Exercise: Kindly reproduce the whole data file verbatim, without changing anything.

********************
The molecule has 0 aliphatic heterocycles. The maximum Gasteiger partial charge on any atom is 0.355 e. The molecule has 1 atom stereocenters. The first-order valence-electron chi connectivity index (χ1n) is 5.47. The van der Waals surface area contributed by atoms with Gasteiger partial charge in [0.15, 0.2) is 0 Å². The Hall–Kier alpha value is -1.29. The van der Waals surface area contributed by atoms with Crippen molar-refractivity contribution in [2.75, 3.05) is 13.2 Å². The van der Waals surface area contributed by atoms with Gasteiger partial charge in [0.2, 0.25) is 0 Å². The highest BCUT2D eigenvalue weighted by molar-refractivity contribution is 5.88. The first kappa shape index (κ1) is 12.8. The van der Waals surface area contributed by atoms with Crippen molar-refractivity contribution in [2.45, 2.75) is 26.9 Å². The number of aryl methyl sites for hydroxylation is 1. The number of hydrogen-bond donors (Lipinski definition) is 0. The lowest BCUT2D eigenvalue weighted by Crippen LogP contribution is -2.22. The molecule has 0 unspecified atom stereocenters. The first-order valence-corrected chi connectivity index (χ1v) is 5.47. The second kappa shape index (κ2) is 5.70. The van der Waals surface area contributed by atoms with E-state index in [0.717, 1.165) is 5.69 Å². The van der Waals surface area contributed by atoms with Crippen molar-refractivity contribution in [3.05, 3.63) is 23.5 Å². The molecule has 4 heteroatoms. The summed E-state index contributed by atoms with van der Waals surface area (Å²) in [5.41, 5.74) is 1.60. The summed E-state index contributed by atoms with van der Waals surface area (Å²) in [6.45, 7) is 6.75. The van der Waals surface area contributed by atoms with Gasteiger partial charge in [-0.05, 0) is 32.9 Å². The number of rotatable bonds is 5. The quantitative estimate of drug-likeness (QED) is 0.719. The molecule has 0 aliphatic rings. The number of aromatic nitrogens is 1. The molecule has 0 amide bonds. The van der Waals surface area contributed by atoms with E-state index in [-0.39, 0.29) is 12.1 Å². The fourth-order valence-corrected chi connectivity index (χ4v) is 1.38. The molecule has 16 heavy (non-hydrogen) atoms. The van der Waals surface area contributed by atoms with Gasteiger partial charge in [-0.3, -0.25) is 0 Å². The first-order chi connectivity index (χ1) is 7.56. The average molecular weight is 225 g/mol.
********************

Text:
The molecule has 0 aliphatic heterocycles. The maximum Gasteiger partial charge on any atom is 0.355 e. The molecule has 1 atom stereocenters. The first-order valence-electron chi connectivity index (χ1n) is 5.47. The van der Waals surface area contributed by atoms with Gasteiger partial charge in [0.15, 0.2) is 0 Å². The Hall–Kier alpha value is -1.29. The van der Waals surface area contributed by atoms with Crippen molar-refractivity contribution in [2.75, 3.05) is 13.2 Å². The van der Waals surface area contributed by atoms with Gasteiger partial charge in [0.2, 0.25) is 0 Å². The highest BCUT2D eigenvalue weighted by molar-refractivity contribution is 5.88. The first kappa shape index (κ1) is 12.8. The van der Waals surface area contributed by atoms with Crippen molar-refractivity contribution in [2.45, 2.75) is 26.9 Å². The number of aryl methyl sites for hydroxylation is 1. The number of hydrogen-bond donors (Lipinski definition) is 0. The lowest BCUT2D eigenvalue weighted by Crippen LogP contribution is -2.22. The molecule has 0 unspecified atom stereocenters. The first-order valence-corrected chi connectivity index (χ1v) is 5.47. The second kappa shape index (κ2) is 5.70. The van der Waals surface area contributed by atoms with E-state index in [0.717, 1.165) is 5.69 Å². The van der Waals surface area contributed by atoms with Crippen molar-refractivity contribution in [3.05, 3.63) is 23.5 Å². The molecule has 4 heteroatoms. The summed E-state index contributed by atoms with van der Waals surface area (Å²) in [5.41, 5.74) is 1.60. The summed E-state index contributed by atoms with van der Waals surface area (Å²) in [6.45, 7) is 6.75. The van der Waals surface area contributed by atoms with Gasteiger partial charge in [-0.05, 0) is 32.9 Å². The number of rotatable bonds is 5. The quantitative estimate of drug-likeness (QED) is 0.719. The molecule has 0 aliphatic rings. The number of aromatic nitrogens is 1. The molecule has 0 amide bonds. The van der Waals surface area contributed by atoms with E-state index in [-0.39, 0.29) is 12.1 Å². The fourth-order valence-corrected chi connectivity index (χ4v) is 1.38. The molecule has 16 heavy (non-hydrogen) atoms. The van der Waals surface area contributed by atoms with Gasteiger partial charge in [-0.3, -0.25) is 0 Å². The first-order chi connectivity index (χ1) is 7.56. The average molecular weight is 225 g/mol.